3. Activate your disaster recovery playbook. School districts should also have a well-tested disaster recovery plan that will allow them to resume operations when a ransomware attack occurs. “Ransomware is no different than any other type of disaster, because that’s what it is; it takes out your data center, just like a flood, hurricane or fire,” Preston says. In addition, districts should consider adopting Disaster Recovery as a Service. Preston says that DRaaS is a cheaper option because schools won’t need to buy any disaster recovery infrastructure and spend money maintaining it. DRaaS makes it easy to resume operations too. “You simply press one button, and all of the servers you configured beforehand magically come alive in the cloud within 15 to 20 minutes,” he says.

  4. Expand your communication channels. After a ransomware attack, school and IT leaders should regularly communicate with stakeholders about the damage and recovery process, explains Jason Barthel, executive director of technology at Rockford Public Schools in Illinois. When a ransomware attack hit Rockford last fall, Barthel worked with his district administrators and the communications department to keep the school community and media up to date online, through news releases and social media posts. Shi notes that, while he’s seen various kinds of communication methods, text messages catch people’s attention faster. Schools should also be proactive about providing information on good cyber hygiene, especially regarding threats such as phishing, password protection and using secure Wi-Fi, Goldberg says.

  5. Get your people ready. It’s also important to make sure that the human element of cybersecurity and incident response plans is in place, says Matthew Gardiner, Mimecast’s cybersecurity strategist. Gardiner explains that end-user security awareness training should be part of the curriculum in K–12 schools. “I think our education system is the perfect place to have age-appropriate security awareness training, whether it’s part of the computer class or math class,” he says. Administration, faculty, IT and anyone else in a responsible position should be aware of the incident response plan and should know “who to call, when to call, how to initiate the plan and how to organize the incident,” he says. Goldberg adds that lessons learned from an attack should be carefully reviewed and documented together "so that past mistakes and gaps in security can be corrected."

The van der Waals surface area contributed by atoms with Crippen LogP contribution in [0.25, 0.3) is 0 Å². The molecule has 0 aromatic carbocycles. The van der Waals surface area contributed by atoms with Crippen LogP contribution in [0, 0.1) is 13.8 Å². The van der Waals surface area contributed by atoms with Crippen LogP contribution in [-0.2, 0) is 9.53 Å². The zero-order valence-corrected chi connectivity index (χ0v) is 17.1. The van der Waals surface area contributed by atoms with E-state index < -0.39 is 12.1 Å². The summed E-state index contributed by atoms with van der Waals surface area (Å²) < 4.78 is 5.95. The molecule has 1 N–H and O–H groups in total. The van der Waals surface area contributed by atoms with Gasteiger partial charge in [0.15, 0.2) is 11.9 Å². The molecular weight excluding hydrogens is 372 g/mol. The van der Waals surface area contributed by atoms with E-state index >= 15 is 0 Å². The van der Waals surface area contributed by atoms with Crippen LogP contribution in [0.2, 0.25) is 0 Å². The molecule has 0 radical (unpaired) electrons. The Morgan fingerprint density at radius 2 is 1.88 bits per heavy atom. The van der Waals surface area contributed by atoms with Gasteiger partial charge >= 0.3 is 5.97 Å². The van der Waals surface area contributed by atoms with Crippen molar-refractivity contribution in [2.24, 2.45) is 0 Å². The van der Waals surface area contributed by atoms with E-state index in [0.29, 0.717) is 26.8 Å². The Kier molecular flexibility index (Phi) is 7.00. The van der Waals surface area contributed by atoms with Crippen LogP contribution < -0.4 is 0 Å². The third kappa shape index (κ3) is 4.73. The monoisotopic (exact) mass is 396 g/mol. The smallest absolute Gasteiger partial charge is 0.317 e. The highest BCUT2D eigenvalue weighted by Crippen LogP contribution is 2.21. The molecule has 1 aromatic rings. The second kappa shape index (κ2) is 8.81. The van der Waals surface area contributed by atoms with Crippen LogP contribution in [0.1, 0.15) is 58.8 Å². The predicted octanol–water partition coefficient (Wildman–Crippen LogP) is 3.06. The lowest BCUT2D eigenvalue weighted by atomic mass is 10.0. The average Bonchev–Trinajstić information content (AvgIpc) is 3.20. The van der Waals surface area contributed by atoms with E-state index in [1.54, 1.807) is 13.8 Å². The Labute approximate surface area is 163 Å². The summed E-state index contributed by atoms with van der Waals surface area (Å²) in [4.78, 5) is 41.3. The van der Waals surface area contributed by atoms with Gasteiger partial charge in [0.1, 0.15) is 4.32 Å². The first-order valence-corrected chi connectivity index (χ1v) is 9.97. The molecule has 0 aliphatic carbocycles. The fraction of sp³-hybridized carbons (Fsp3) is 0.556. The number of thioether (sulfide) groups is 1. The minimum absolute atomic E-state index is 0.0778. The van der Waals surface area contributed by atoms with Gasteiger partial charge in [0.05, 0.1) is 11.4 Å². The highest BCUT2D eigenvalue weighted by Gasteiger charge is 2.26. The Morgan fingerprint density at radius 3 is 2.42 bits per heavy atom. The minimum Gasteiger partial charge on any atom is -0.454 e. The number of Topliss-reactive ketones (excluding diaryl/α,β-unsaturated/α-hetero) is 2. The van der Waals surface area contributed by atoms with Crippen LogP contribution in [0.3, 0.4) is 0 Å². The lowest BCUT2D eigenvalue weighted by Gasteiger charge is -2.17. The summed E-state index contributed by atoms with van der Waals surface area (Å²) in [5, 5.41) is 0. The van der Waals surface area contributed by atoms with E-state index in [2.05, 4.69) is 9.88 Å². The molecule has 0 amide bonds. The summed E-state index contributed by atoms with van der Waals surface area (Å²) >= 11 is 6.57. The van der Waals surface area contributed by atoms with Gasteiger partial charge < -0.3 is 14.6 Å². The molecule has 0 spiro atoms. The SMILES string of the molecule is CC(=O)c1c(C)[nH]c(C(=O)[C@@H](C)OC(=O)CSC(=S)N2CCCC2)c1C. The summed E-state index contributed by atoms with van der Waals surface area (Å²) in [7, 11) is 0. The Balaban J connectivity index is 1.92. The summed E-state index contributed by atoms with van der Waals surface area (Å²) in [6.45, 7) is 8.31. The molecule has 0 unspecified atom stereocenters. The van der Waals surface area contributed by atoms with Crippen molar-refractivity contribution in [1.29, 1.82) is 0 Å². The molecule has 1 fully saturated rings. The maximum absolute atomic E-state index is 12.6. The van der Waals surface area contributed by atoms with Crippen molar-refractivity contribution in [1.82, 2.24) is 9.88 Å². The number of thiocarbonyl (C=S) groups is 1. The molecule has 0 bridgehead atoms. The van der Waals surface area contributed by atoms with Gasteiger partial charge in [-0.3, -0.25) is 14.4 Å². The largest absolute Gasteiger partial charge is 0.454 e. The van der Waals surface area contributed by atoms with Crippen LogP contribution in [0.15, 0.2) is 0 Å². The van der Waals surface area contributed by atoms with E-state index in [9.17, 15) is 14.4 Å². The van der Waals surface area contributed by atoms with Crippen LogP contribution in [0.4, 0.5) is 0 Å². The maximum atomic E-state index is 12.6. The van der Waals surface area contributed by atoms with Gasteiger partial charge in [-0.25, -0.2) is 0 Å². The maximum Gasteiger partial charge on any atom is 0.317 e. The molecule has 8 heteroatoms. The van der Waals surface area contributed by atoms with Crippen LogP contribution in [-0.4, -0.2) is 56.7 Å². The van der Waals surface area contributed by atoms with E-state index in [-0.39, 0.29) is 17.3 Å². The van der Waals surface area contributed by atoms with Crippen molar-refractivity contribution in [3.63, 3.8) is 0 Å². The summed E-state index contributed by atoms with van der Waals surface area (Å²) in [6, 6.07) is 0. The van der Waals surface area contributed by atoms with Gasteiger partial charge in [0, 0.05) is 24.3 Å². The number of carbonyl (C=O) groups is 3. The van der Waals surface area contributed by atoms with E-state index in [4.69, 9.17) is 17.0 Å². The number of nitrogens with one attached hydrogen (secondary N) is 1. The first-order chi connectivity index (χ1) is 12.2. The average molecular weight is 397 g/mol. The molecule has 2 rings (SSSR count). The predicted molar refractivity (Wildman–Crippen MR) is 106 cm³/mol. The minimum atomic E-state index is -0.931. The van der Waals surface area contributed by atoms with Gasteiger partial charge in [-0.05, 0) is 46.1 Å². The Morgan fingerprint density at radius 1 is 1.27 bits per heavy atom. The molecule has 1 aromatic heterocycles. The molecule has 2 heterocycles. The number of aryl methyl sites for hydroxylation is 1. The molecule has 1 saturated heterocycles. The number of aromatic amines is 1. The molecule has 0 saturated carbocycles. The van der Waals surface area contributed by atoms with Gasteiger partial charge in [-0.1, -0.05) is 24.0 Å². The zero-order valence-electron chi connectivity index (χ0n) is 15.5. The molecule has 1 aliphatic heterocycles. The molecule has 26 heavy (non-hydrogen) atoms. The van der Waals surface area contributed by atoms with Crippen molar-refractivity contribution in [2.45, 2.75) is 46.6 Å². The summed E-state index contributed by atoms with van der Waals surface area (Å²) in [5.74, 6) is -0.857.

DISCOVER: Learn how to build a strong, capable cybersecurity incident response program.

Infrastructure Considerations for Managing Ransomware Attack Risk

It’s evident that school districts can no longer just rely on their anti-virus or traditional backup services, Shi says. As a long-term goal, he suggests looking into Managed Security Service Providers, or MSSPs, which provide outsourced cybersecurity monitoring and management of devices and systems.

“If schools don’t have the resources or the skill set to actually handle certain types of attacks or even day-to-day phishing and spear phishing attacks, it’s probably a good idea to get an experienced MSSP,” Shi says. “Ask for a security operations center, which will provide 24/7 monitoring of your infrastructure. With that kind of practice, you’ll have someone watching your overall infrastructure constantly.”

Gardiner adds that one of the beauties of outsourcing to providers such as cloud vendors is that they have their own contingency plans to keep their customers up and running.

“Obviously, you have to scrutinize and make sure they’re following best practices,” he says. “But at the end of the day, building and managing your own IT and security systems is a big task. You should be honest with yourself as to whether your organization is up to the task.”